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Jason Fry and Greg Prince
Faith and Fear in Flushing made its debut on Feb. 16, 2005, the brainchild of two longtime friends and lifelong Met fans.

Greg Prince discovered the Mets when he was 6, during the magical summer of 1969. He is a Long Island-based writer, editor and communications consultant. Contact him here.

Jason Fry is a Brooklyn writer whose first memories include his mom leaping up and down cheering for Rusty Staub. Check out his other writing here.

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Don't Look Back

Once upon a time, we lost to the Marlins and were left hoping that a Nationals comeback against the Phillies might save us from second place.

It didn't work then. It didn't work tonight.

But — setting aside the Well Durr facts that a) the season isn't over and b) T#m Gl@vine isn't around to lecture us — it doesn't hurt right now. Doesn't feel bad at all, in fact. Because that team that once relied on the Nats for rescue — the Mets of smug and sloth and sulk — ceased to exist this month, when the new manager flipped on the lights, opened the closet door, rooted around under the bed and frog-marched out the things that had gone bump in so many sleepless nights. July 2008's 18-8 exorcism might be the pivotal stretch in a season that returns us to the playoffs. Or it might just be the best part of an also-ran year. But either way, it was the end of the Anti-Mets who'd haunted us since Memorial Day '07. Ultimately, it wasn't Gl@vine's departure or Santana's arrival that broke the spell, though we tried to convince ourselves of both. No, it was Jerry Manuel being Jerry Manuel. Thank the baseball gods for him, and for our deliverance.

Oh, tonight's loss hurt. You knew Mike Pelfrey wasn't going to be Cy Young for the rest of his days, but it was no fun watching him stare into the outfield as flares and rockets alike found grass and dirt instead of gloves. Carlos Delgado's depth charge, coming on the heels of Damion Easley's heroics, looked like it might tie the game, but instead it was only good for supplying a very accurate sounding of the deepest cranny of Soilmaster Stadium. And then minutes later Joe Smith was a portrait of misery, looking fixedly plateward lest the mere sight of Dan Uggla's screamer into the mid-Atlantic turn him into a baseball pillar of salt.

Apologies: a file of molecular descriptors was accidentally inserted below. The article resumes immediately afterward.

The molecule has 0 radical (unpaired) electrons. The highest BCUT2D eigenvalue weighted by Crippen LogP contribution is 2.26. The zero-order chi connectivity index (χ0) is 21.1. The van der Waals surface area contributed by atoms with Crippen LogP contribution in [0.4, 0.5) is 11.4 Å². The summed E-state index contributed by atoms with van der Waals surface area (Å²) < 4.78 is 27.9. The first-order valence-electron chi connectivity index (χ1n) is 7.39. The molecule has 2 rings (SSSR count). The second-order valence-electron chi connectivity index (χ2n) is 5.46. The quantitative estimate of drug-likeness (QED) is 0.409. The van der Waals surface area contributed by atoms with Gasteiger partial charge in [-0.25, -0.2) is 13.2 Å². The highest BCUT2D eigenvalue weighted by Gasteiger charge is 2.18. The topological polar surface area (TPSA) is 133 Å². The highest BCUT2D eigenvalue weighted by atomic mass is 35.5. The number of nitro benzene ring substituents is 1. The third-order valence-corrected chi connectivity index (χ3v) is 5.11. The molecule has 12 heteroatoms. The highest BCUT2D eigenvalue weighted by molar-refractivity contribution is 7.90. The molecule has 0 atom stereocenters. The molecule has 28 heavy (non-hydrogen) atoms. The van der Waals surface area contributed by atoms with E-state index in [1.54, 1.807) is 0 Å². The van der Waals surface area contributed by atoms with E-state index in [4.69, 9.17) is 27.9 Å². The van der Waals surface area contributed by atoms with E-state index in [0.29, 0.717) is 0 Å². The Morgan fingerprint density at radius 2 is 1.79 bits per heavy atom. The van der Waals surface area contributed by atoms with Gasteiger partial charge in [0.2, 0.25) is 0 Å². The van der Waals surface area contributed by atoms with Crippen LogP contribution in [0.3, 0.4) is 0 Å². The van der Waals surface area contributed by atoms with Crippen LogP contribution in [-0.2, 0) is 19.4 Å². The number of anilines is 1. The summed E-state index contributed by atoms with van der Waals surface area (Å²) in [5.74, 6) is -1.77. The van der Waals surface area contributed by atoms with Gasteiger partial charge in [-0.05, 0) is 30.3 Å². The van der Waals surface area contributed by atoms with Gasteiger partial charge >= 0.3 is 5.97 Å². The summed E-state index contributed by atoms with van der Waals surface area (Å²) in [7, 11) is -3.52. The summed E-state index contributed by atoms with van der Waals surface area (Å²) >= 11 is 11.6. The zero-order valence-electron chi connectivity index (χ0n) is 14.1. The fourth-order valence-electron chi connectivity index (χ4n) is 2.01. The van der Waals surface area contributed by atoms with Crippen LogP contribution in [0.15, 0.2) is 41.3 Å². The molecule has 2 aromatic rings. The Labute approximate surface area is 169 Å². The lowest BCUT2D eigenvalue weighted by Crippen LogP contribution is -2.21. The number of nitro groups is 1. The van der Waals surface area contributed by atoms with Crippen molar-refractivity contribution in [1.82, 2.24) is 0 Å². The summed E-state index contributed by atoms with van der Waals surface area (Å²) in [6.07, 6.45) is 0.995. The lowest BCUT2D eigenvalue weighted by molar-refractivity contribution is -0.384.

But it wasn't it for the Mets, not hardly. A third hit with two outs from a one-legged batter, the kind of countdown you'd like to see from the oft-lamented Marlon Anderson. A little floater from Brian Schneider. A high-velocity liner by Ramon Castro. And the tying run on first with José José José at the platé platé platé.

And that was it? It didn't work? We're in second place? Well, hell. We'll give the Astros everything they can handle and then some this weekend. The Phillies better enjoy it while they can — and who knows, maybe the Nats will have something to say about this race tomorrow night. I'm disappointed, but I'm sure not devastated. And I'm sure as hell not looking back to that dark time when these four teams had standings to sort out between them. Not for fear that something might be gaining on us, but because that infuriating version of our team is finally dead and gone, and the one that's taken its place is very much alive.

4 comments to Don't Look Back

  • Anonymous

    As long as we're on irony patrol, I must note that the aforementioned Marlins and Phillies wins took place on the 30th of a month. We're 1-5 on the 30th of months going back to the 11-10 horror show at the Cit'z Bath in August.
    Let's be glad the season started on the 31st of March and ends on the 28th of September. For this team, as in newsrooms of yore, 30 means finis.

  • Anonymous

    WELL SAID!

  • Anonymous

    One more 30th to go, though, Greg…
    Sat, 8/30 at Marlins 7:10p
    I think I'll go there with my magic Delgado plaque stapled to my forearm.

  • Anonymous

    Turns out the Astros handled us just fine.